Travel boss: European tourism could grow if islands join forces says
GUERNSEY and Jersey could work closer together to sell the Channel Islands as a tourist destination, a travel agent has said.
Robert Mackenzie, the managing director of CI Travel Group, has called on the tourist boards of both islands to look at marketing themselves as one, rather than individual islands.
He added that a lack of political will is preventing a growth in visitors from Europe.
Mr Mackenzie said: ‘Every year Visit Guernsey and Visit Jersey exhibit together at the big trade show in Berlin with a joint stand. We should be doing more of that. European customers, in particular, buy the Channel Islands, not Jersey or Guernsey. We’ve had examples in the past of routes that operate on a triangular basis. We had flights that went from Rotterdam to Jersey and then on to Guernsey and back to Rotterdam. We could develop tourism across the islands more if we were to develop that kind of co-operation.’
Mr Mackenzie says there is a financial incentive for tourism bosses to focus greater attention on Europe.
‘European visitors tend to be much higher spenders and stay for longer, so the value of a visitor from Germany or Austria or Switzerland is much higher than the value of a UK visitor. We’ve done a reasonable job in Germany but more markets need to be developed and opened up. Scandinavia used to be a big market for the islands in the 1990s. We have next to no direct business from there any more.’
His comments come as Economic Development Minister Lyndon Farnham revealed plans for a pan-island ministerial summit next month. He is due to meet his Guernsey counterpart, Deputy Charles Parkinson, for the first time since May’s general election and joint tourism will be on the agenda.
Senator Farnham said: ‘I know the political will is there because anything that’s good for the Channel Islands is good for both of us. We already are working together. I think we’re seeing quite a strong renaissance in our tourism sector and economy, but we’re not complacent.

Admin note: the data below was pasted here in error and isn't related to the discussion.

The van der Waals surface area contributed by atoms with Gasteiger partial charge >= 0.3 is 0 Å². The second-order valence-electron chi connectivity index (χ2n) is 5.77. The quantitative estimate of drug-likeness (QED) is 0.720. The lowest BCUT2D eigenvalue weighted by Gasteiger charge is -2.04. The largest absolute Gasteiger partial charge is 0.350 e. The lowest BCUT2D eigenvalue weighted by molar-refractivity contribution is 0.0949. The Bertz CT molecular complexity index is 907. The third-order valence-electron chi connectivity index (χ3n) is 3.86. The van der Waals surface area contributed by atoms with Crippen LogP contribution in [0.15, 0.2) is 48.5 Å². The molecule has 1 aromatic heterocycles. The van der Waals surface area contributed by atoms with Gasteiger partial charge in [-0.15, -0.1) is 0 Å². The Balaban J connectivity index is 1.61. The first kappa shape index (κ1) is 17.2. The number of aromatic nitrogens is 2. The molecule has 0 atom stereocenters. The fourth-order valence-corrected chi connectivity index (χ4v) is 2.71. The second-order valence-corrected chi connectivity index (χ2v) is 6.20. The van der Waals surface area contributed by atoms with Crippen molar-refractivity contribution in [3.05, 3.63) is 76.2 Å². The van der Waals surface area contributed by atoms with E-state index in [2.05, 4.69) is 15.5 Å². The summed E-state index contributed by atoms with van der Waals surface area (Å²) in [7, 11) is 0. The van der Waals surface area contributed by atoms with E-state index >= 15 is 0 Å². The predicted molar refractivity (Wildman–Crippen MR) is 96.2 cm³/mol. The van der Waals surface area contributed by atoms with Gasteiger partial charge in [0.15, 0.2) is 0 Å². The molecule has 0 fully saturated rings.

‘There’s an opportunity for all the islands to do more to market ourselves as the Channel Islands in Europe. From a Jersey perspective we’re always pleased to work with Guernsey, especially where there’s mutual economic benefit.’
The chief executive of Visit Jersey, Keith Beecham, said work to grow the European market jointly with colleagues in Guernsey was already happening, but added that the UK remained the primary focus.
He said: ‘Well over 700,000 visitors came to Jersey in 2018 and we forecast growth this year. The UK is our biggest market with over 70% of visitors leaving a UK sea or airport to travel to Jersey. Visit Jersey promotes year-round travel and believes UK numbers will continue to grow throughout the year.
‘In Germany, Austria and Switzerland, Visit Jersey and Visit Guernsey work jointly with tour operators. And we are both already working on tours to increase visitors from these countries in 2019. Some travellers are looking at island-hopping. The Channel Islands website, visitchannelislands.com, is a one-stop shop, and earlier this year Visit Jersey and Visit Guernsey jointly hosted workshops for tour operators from Europe to meet our tourism and hospitality suppliers.’
Mr Beecham added that the recent deregulation of Guernsey’s air-licensing system could help boost that work. He said: ‘I understand Guernsey is moving to open skies and Visit Jersey is hopeful this could present new opportunities for us to work with Visit Guernsey and our industry partners to present all that is wonderful about the Channel Islands.’
Visit Guernsey did not respond to requests for comment.